One way by which a person could be admitted to a City livery company would be by completing a period of apprenticeship and proving a certain level of skill and competence. I turned my attention to the Register of Freedom Admissions to the Company of Weavers, held at the Guildhall Library. Under reference MS 4656/6 is recorded the freedom of Charles Woostonecraft on 11th October 1736.
This shows that Charles, like his father, was a weaver too. He may well have been apprenticed to his father to learn the craft. Charles was baptised on 22nd August 1715, probably when only a few days old, thus indicating that he was just twenty-one years when he completed his seven years apprenticeship and received his freedom. It is, however, interesting to note that Charles had married four years previously, whilst he was still an apprentice.
When an apprentice bound himself to a master for a number of years, the terms of the apprenticeship were very strict. The master agreed to teach the apprentice the skills necessary and provide him with food, clothing and shelter. In return, the apprentice pledged his absolute loyalty to his master and agreed not to incur any loss to him by activities such as gambling. If the apprentice wished to buy or sell, he had to seek his master’s permission. Similarly, there were rules regarding visiting taverns or playhouses. The terms also stated quite clearly that the apprentice might not "contract Matrimony" during the period of apprenticeship.
Charles was very young when he married. Their son, Edward Bland Wollstonecraft, was baptised on 28th March 1736, shortly before Charles received his freedom. At only 21 years of age, Charles had a wife and child to support. With the fluctuating state of the weaving industry and huge variations in the price of bread, the family may have been struggling to make ends meet during those first four years of Edward Bland’s life. Could this explain why Britannia, desperately trying to feed herself and her child, had turned to stealing for want of money?
An indication of the poverty the family may have been suffering in earlier years could be the high number of deaths in infancy of Edward’s children. His first-born appear to have been twins, but they died only three days after their baptism. Three more of the children from his first marriage died before they were six months old and another two before they were five years.
On 31st March 1736, three days after Edward Bland’s baptism, Edward John Wollstonecraft, Edward’s son from his second marriage, was born. There was very little difference between his and Edward Bland Wollstonecraft’s ages; Edward John was just one month younger than his half-nephew. For the few years after Britannia’s death, the children could well have been brought up together. Certainly, in the closely-knit community of the Spitalfields weavers, they would have shared many of their childhood experiences.
A third child was born to the family in the spring of the year 1736. The entry following that of Edward John in the baptismal register for St Mary’s, Spital Square, is that of Mary, daughter of Isaac and Elizabeth Ann Rutson. She must have died whilst very young as her parents gave the same name to another daughter born seven years later.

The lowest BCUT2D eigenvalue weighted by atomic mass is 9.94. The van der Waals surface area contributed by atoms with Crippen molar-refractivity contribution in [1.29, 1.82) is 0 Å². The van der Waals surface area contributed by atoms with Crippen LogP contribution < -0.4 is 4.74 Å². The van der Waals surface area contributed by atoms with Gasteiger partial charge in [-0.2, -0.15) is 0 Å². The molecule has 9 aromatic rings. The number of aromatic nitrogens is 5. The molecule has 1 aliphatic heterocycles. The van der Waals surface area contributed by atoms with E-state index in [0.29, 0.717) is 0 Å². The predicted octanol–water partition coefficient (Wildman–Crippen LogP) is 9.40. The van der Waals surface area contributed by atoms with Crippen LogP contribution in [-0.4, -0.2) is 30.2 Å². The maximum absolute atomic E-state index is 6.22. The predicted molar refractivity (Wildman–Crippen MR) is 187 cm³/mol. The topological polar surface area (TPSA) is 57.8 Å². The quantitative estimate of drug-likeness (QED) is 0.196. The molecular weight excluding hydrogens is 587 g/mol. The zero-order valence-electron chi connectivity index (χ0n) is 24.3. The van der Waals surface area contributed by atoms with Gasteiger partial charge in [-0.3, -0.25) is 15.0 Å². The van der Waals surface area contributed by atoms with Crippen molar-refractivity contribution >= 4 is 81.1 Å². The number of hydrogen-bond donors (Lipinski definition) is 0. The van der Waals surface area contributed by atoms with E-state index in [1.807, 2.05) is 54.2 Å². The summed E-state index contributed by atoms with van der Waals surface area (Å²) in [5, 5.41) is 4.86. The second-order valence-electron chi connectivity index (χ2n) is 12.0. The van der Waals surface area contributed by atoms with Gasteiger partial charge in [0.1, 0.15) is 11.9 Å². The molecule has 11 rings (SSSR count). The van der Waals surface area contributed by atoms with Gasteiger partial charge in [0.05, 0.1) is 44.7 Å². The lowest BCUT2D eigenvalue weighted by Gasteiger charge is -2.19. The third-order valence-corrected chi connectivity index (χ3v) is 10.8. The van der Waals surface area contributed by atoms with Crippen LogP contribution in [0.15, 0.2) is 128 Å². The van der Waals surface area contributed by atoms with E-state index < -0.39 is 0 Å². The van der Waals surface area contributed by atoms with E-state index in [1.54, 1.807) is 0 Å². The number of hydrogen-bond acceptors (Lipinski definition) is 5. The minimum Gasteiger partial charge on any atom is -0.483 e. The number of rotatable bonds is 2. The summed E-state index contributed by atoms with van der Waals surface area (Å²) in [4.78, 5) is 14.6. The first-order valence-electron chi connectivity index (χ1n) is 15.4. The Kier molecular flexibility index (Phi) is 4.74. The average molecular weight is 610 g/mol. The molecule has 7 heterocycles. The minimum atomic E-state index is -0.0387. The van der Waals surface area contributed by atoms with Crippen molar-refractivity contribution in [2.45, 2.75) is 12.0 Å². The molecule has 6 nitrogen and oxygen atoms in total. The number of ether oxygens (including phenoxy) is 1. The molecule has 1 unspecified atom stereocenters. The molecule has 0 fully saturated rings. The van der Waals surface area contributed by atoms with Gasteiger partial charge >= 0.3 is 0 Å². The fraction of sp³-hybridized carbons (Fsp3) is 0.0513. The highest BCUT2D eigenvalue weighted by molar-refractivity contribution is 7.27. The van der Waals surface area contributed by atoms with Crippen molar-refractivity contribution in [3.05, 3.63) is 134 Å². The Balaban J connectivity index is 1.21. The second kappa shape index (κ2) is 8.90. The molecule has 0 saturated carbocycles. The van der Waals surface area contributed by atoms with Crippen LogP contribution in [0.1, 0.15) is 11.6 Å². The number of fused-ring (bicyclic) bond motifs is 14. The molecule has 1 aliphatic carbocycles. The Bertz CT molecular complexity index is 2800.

In April 1749, Charles was living in Dunning Alley, Bishopsgate. He appeared as a witness in a lawsuit, Wilcox v Hills. Giving his occupation as weaver, he described how in June 1747, whilst residing at the sign of the "Ship" in Primrose Street, he had provided dinner for those involved in the court case. He had been acting in the capacity of an innkeeper.14
Both Edward’s surviving sons followed him into the weaving profession and I found a more complete record of Edward John Wollstonecraft’s apprenticeship and subsequent freedom in the Freedom Admissions Register for the Worshipful Company of Weavers, held at the Guildhall Library under their reference MS 4656/7: 15
As well as William Cranwell and Joseph Newsom apprenticed to Edward Wollstonecraft, the Company’s Minute Books of Apprenticeships, Turnings Over and Freedoms, held at the Guildhall Library under reference MS 4657A/5, also records the following:
Similarly, in addition to Edward Woodstock Rutson apprenticed to his half-uncle, Edward John Wollstonecraft, in 1760, a year earlier and two years after Edward John receiving the freedom of the company himself, the same Minute Book records the following:
However, in an earlier Register of Company Freedoms covering the years 1708 to 1719, at reference MS 4656/5, I was delighted to find this entry:
It is a short walk to the Corporation of London Records Office to check the Alphabets of the City of London Freedom Admissions. There I found:
"August 1713 Woolstoncraft, Edward Weaver ".
This led me to the City of London Freedom Admission Papers to discover, waiting for me, the following little gem:
"This Indenture witnesseth that Edward Woolstonecraft son of Arnold Woolstonecraft
of the parish of St Andrew’s Holborn, Weaver, doth put himself Apprentice to
William Lamb Citizen and Weaver of London and with him (after the manner of an Apprentice) to
serve from the day of the Date hereof unto the full end and term of seven years,
from thence next following to be fully complete and ended."
The indenture is dated March 1702/3, "in the second year of the Reign of our Sovereign Lady Anne, Queen of England", when Edward would have been fourteen years old. Edward’s father’s name is just legible, Arnold Woolstonecraft. The document would have been produced as evidence to confirm the details of Edward’s apprenticeship so that he could subsequently gain his freedom of the City.
Apprenticeship lasted not less than seven years; a few might have lasted longer but that would have been exceptional. The apprenticeship would be followed by a period of two or three years working as a journeyman, before application could be made to become a freeman of the Company. The weaver would then have been about twenty-four years old.
I was delighted with the find, but tapping the family name into the search engine for the Public Record Office was to lead me to uncover an even more interesting and curious, possible family connection.
iTwo of the Huguenot Society Publications are of particular relevance when researching the weavers of London: